Country music is just three chords and the truth.Sometimes it is the simplest stories that make the greatest impact. The finest writing is often the simplest and most direct. Many of us see beauty in zen koans. Haiku has fascinated readers for centuries. The starter for this piece appeared in an Emmylou Harris special called "The Ten Commandments of Country". One of the statements she made, after proffering that they really should be "suggestions" not commandments was that, "If love didn't hurt, there'd be no country music."
We might extend that idea to other types of music. If we think back to some of the memorable moments in our lives, the pain of a lost love or unrequited love or a broken heart will probably be present somewhere. Think of the songs that you have sung or performed where the subject or theme has been the pain of love dying or growing without reciprocation. Listen to the songs of John Jacob Niles, then bring out The Silver Swan. In studying the music of Appalachia, home of the roots of what today is called "classic" country music, he found links through images and language to the Elizabethan English poets.
Now the aural distance between "I Wonder As I Wander" and "Achy Breaky Heart" also tells a story of an urbanisation and transformation of an acoustic art and the people who perform and listen to it. In a gentler world we might say that the growth of the symphonic ensemble followed a similar path as it went from gut strings to wound. As the world grew noisier, the music grew louder as well. Much of modern day country is coloured with the twang of the electric guitar and the throb of drums. Blame or thank the Bobs - Wills and Dylan. From the big-band boogie of Texas swing to the electrification of folk music, the times, they were (and are) a-changin'.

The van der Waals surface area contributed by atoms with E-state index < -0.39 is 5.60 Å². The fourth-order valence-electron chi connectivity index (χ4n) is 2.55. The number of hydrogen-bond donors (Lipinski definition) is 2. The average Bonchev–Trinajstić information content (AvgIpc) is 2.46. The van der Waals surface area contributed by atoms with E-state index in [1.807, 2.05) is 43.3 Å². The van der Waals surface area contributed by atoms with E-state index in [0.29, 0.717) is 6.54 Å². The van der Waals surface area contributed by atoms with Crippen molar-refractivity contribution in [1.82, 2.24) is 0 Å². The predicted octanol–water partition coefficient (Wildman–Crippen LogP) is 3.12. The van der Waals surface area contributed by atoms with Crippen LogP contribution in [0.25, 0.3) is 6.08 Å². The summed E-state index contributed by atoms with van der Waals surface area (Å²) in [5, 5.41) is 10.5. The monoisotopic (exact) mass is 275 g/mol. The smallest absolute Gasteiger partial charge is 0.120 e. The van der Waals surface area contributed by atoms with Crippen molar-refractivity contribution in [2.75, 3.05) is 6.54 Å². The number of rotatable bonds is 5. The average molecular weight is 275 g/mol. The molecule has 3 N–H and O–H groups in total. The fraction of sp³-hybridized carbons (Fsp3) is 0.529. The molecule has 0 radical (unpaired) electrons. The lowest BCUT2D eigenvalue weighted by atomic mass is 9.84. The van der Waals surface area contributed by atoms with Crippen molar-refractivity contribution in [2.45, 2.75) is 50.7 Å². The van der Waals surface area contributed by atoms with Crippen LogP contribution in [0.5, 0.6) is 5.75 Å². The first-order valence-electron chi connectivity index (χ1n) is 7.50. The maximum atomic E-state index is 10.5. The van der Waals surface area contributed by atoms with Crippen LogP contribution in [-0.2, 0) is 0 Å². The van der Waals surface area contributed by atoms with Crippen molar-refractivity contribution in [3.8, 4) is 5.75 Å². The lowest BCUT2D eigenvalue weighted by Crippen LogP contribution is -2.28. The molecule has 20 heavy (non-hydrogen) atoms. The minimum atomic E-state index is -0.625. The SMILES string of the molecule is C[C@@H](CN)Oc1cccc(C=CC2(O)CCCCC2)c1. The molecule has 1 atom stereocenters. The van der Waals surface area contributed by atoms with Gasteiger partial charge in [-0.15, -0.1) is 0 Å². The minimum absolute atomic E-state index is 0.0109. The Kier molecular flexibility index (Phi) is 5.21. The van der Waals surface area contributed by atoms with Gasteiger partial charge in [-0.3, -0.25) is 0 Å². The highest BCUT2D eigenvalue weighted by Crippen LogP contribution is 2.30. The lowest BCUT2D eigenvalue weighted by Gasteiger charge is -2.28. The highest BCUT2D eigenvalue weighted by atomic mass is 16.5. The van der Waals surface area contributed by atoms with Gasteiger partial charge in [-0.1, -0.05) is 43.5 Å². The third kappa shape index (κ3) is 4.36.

The three chords provide the structure. Same three as the blues and many hymns and patriotic songs. We've all learned them. There is usually an image in the words that catches the ear of the composer. When we think of love, that love need not be limited to the romantic ideal, but may also include the love of beauty and sometimes the disappointment that pursuit of love can create. Take the following:
Songbird in a golden cage:
She'd prefer the blue.
How I crave the liquor of her song.
Poor bird who has done no harm:
What harm could she do?
She shall be my prisoner her life long.
My songbird wants her freedom:
Now don't you think I know.
But I can't find it in myself,
To let my songbird go:
I just can't let her go.
Jesse Winchester’s lyric, sung recently on Spyboy by Emmylou Harris, has the same swing between sweet and sour; happy and sad; and pride and disappointment that marks much of our journey through the world. The composers of art songs from every era have played the same balancing game. We each recognise our self in the singer and in that recognition, the humanity we share. Labels will get in the way: a simple melody, well sung or played will conjure up all the beauty that a heart can hold.